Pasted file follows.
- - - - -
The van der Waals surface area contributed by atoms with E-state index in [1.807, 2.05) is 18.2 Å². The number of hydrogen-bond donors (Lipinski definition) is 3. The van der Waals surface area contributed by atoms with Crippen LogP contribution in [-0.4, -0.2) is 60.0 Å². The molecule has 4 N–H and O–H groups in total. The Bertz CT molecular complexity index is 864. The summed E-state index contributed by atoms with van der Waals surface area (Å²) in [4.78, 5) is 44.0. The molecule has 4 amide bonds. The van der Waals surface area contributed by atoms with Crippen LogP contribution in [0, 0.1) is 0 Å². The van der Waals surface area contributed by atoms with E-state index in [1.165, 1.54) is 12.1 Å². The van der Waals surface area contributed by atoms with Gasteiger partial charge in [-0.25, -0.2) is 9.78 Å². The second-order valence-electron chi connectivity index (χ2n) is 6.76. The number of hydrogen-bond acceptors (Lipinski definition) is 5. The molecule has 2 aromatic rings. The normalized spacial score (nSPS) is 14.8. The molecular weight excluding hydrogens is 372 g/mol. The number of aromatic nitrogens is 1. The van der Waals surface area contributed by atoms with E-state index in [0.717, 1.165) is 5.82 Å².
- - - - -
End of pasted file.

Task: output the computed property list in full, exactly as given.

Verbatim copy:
The van der Waals surface area contributed by atoms with E-state index in [1.807, 2.05) is 18.2 Å². The number of hydrogen-bond donors (Lipinski definition) is 3. The van der Waals surface area contributed by atoms with Crippen LogP contribution in [-0.4, -0.2) is 60.0 Å². The molecule has 4 N–H and O–H groups in total. The Bertz CT molecular complexity index is 864. The summed E-state index contributed by atoms with van der Waals surface area (Å²) in [4.78, 5) is 44.0. The molecule has 4 amide bonds. The van der Waals surface area contributed by atoms with Crippen LogP contribution in [0, 0.1) is 0 Å². The van der Waals surface area contributed by atoms with E-state index in [1.165, 1.54) is 12.1 Å². The van der Waals surface area contributed by atoms with Gasteiger partial charge in [-0.25, -0.2) is 9.78 Å². The second-order valence-electron chi connectivity index (χ2n) is 6.76. The number of hydrogen-bond acceptors (Lipinski definition) is 5. The molecule has 2 aromatic rings. The normalized spacial score (nSPS) is 14.8. The molecular weight excluding hydrogens is 372 g/mol. The number of aromatic nitrogens is 1. The van der Waals surface area contributed by atoms with E-state index in [0.717, 1.165) is 5.82 Å².